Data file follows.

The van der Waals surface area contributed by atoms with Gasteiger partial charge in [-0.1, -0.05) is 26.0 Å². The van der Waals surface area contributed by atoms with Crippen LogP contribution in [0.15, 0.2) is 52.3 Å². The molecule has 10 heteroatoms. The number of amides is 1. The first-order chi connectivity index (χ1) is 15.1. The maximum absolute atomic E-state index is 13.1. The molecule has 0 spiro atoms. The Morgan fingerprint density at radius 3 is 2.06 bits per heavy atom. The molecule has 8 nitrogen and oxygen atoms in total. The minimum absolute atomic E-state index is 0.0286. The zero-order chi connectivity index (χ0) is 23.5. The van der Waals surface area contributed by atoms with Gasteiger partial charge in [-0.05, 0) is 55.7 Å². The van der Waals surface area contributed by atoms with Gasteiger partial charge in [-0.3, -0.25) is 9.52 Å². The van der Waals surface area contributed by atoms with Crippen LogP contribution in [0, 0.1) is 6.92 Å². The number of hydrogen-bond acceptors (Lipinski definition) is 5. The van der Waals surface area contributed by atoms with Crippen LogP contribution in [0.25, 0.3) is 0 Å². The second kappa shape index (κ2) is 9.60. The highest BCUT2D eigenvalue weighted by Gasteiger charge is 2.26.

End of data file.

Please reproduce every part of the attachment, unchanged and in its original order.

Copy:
The van der Waals surface area contributed by atoms with Gasteiger partial charge in [-0.1, -0.05) is 26.0 Å². The van der Waals surface area contributed by atoms with Crippen LogP contribution in [0.15, 0.2) is 52.3 Å². The molecule has 10 heteroatoms. The number of amides is 1. The first-order chi connectivity index (χ1) is 15.1. The maximum absolute atomic E-state index is 13.1. The molecule has 0 spiro atoms. The Morgan fingerprint density at radius 3 is 2.06 bits per heavy atom. The molecule has 8 nitrogen and oxygen atoms in total. The minimum absolute atomic E-state index is 0.0286. The zero-order chi connectivity index (χ0) is 23.5. The van der Waals surface area contributed by atoms with Gasteiger partial charge in [-0.05, 0) is 55.7 Å². The van der Waals surface area contributed by atoms with Gasteiger partial charge in [-0.3, -0.25) is 9.52 Å². The van der Waals surface area contributed by atoms with Crippen LogP contribution in [0, 0.1) is 6.92 Å². The number of hydrogen-bond acceptors (Lipinski definition) is 5. The van der Waals surface area contributed by atoms with Crippen LogP contribution in [0.25, 0.3) is 0 Å². The second kappa shape index (κ2) is 9.60. The highest BCUT2D eigenvalue weighted by Gasteiger charge is 2.26.